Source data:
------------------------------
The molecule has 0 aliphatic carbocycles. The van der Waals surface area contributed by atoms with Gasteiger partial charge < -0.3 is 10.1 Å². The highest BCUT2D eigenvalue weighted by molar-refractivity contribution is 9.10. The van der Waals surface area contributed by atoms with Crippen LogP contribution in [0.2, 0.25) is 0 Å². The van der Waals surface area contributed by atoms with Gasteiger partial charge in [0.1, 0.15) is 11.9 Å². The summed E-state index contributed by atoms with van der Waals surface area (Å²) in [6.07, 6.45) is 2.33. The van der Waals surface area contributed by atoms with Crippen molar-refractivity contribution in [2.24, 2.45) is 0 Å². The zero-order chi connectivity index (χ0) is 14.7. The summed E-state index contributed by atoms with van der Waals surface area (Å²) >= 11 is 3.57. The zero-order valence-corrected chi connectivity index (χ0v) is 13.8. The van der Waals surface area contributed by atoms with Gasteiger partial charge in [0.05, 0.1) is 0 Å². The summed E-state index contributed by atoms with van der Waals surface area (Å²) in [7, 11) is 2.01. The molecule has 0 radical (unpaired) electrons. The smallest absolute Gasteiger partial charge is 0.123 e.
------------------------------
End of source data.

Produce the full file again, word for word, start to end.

The molecule has 0 aliphatic carbocycles. The van der Waals surface area contributed by atoms with Gasteiger partial charge < -0.3 is 10.1 Å². The highest BCUT2D eigenvalue weighted by molar-refractivity contribution is 9.10. The van der Waals surface area contributed by atoms with Crippen LogP contribution in [0.2, 0.25) is 0 Å². The van der Waals surface area contributed by atoms with Gasteiger partial charge in [0.1, 0.15) is 11.9 Å². The summed E-state index contributed by atoms with van der Waals surface area (Å²) in [6.07, 6.45) is 2.33. The van der Waals surface area contributed by atoms with Crippen molar-refractivity contribution in [2.24, 2.45) is 0 Å². The zero-order chi connectivity index (χ0) is 14.7. The summed E-state index contributed by atoms with van der Waals surface area (Å²) >= 11 is 3.57. The zero-order valence-corrected chi connectivity index (χ0v) is 13.8. The van der Waals surface area contributed by atoms with Gasteiger partial charge in [0.05, 0.1) is 0 Å². The summed E-state index contributed by atoms with van der Waals surface area (Å²) in [7, 11) is 2.01. The molecule has 0 radical (unpaired) electrons. The smallest absolute Gasteiger partial charge is 0.123 e.